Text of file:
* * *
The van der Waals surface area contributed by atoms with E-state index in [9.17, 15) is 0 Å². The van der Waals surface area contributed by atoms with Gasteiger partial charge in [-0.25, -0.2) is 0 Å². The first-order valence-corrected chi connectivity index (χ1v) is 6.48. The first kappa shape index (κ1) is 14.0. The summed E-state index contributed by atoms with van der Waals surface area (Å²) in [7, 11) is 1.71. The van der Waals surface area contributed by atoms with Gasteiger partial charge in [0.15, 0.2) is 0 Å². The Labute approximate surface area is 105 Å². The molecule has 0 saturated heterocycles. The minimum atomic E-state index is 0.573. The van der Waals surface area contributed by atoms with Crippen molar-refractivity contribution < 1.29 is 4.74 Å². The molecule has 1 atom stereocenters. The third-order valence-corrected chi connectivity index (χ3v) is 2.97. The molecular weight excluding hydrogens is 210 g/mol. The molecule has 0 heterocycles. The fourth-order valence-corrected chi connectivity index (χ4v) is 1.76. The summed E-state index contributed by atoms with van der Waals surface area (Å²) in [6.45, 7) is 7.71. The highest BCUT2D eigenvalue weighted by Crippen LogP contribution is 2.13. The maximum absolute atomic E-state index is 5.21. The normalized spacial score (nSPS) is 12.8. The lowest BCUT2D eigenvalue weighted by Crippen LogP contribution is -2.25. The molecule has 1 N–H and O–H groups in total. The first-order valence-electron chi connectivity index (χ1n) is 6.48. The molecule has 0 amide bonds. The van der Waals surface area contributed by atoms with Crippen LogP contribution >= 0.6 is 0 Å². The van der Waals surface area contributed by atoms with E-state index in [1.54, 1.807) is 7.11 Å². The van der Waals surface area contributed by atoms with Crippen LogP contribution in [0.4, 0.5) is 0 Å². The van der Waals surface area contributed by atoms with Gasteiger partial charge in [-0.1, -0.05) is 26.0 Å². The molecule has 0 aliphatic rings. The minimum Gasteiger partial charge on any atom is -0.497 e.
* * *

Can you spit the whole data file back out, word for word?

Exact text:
The van der Waals surface area contributed by atoms with E-state index in [9.17, 15) is 0 Å². The van der Waals surface area contributed by atoms with Gasteiger partial charge in [-0.25, -0.2) is 0 Å². The first-order valence-corrected chi connectivity index (χ1v) is 6.48. The first kappa shape index (κ1) is 14.0. The summed E-state index contributed by atoms with van der Waals surface area (Å²) in [7, 11) is 1.71. The van der Waals surface area contributed by atoms with Gasteiger partial charge in [0.15, 0.2) is 0 Å². The Labute approximate surface area is 105 Å². The molecule has 0 saturated heterocycles. The minimum atomic E-state index is 0.573. The van der Waals surface area contributed by atoms with Crippen molar-refractivity contribution < 1.29 is 4.74 Å². The molecule has 1 atom stereocenters. The third-order valence-corrected chi connectivity index (χ3v) is 2.97. The molecular weight excluding hydrogens is 210 g/mol. The molecule has 0 heterocycles. The fourth-order valence-corrected chi connectivity index (χ4v) is 1.76. The summed E-state index contributed by atoms with van der Waals surface area (Å²) in [6.45, 7) is 7.71. The highest BCUT2D eigenvalue weighted by Crippen LogP contribution is 2.13. The maximum absolute atomic E-state index is 5.21. The normalized spacial score (nSPS) is 12.8. The lowest BCUT2D eigenvalue weighted by Crippen LogP contribution is -2.25. The molecule has 1 N–H and O–H groups in total. The first-order valence-electron chi connectivity index (χ1n) is 6.48. The molecule has 0 amide bonds. The van der Waals surface area contributed by atoms with Crippen LogP contribution >= 0.6 is 0 Å². The van der Waals surface area contributed by atoms with E-state index in [1.54, 1.807) is 7.11 Å². The van der Waals surface area contributed by atoms with Crippen LogP contribution in [0.4, 0.5) is 0 Å². The van der Waals surface area contributed by atoms with Gasteiger partial charge in [-0.1, -0.05) is 26.0 Å². The molecule has 0 aliphatic rings. The minimum Gasteiger partial charge on any atom is -0.497 e.